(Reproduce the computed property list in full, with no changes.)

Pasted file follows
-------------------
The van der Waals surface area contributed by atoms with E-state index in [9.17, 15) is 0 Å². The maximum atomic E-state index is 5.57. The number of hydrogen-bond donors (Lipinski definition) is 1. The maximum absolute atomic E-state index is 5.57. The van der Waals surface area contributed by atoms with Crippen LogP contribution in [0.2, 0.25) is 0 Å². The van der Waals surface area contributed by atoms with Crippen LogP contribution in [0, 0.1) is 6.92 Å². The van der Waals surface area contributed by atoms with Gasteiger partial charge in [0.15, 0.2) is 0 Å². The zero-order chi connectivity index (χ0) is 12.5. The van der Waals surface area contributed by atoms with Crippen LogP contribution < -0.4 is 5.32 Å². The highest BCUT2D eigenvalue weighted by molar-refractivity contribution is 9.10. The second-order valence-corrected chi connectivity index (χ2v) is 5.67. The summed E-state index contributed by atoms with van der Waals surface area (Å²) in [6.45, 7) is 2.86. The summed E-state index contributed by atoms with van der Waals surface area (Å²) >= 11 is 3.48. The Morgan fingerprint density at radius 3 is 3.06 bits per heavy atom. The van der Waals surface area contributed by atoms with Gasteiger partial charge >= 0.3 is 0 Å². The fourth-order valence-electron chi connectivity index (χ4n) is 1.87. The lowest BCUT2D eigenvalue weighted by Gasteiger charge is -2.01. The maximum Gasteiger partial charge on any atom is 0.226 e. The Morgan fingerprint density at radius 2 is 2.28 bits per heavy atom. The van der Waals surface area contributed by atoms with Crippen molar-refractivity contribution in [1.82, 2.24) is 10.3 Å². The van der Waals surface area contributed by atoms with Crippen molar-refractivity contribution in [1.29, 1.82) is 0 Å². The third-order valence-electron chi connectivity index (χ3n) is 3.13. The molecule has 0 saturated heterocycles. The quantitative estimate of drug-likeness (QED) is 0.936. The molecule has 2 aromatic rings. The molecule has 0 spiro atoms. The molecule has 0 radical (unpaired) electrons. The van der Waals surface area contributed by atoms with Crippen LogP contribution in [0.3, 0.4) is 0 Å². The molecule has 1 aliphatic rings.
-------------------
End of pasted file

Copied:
The van der Waals surface area contributed by atoms with E-state index in [9.17, 15) is 0 Å². The maximum atomic E-state index is 5.57. The number of hydrogen-bond donors (Lipinski definition) is 1. The maximum absolute atomic E-state index is 5.57. The van der Waals surface area contributed by atoms with Crippen LogP contribution in [0.2, 0.25) is 0 Å². The van der Waals surface area contributed by atoms with Crippen LogP contribution in [0, 0.1) is 6.92 Å². The van der Waals surface area contributed by atoms with Gasteiger partial charge in [0.15, 0.2) is 0 Å². The zero-order chi connectivity index (χ0) is 12.5. The van der Waals surface area contributed by atoms with Crippen LogP contribution < -0.4 is 5.32 Å². The highest BCUT2D eigenvalue weighted by molar-refractivity contribution is 9.10. The second-order valence-corrected chi connectivity index (χ2v) is 5.67. The summed E-state index contributed by atoms with van der Waals surface area (Å²) in [6.45, 7) is 2.86. The summed E-state index contributed by atoms with van der Waals surface area (Å²) >= 11 is 3.48. The Morgan fingerprint density at radius 3 is 3.06 bits per heavy atom. The van der Waals surface area contributed by atoms with Gasteiger partial charge >= 0.3 is 0 Å². The fourth-order valence-electron chi connectivity index (χ4n) is 1.87. The lowest BCUT2D eigenvalue weighted by Gasteiger charge is -2.01. The maximum Gasteiger partial charge on any atom is 0.226 e. The Morgan fingerprint density at radius 2 is 2.28 bits per heavy atom. The van der Waals surface area contributed by atoms with Crippen molar-refractivity contribution in [1.82, 2.24) is 10.3 Å². The van der Waals surface area contributed by atoms with Crippen molar-refractivity contribution in [1.29, 1.82) is 0 Å². The third-order valence-electron chi connectivity index (χ3n) is 3.13. The molecule has 0 saturated heterocycles. The quantitative estimate of drug-likeness (QED) is 0.936. The molecule has 2 aromatic rings. The molecule has 0 spiro atoms. The molecule has 0 radical (unpaired) electrons. The van der Waals surface area contributed by atoms with Crippen LogP contribution in [0.3, 0.4) is 0 Å². The molecule has 1 aliphatic rings.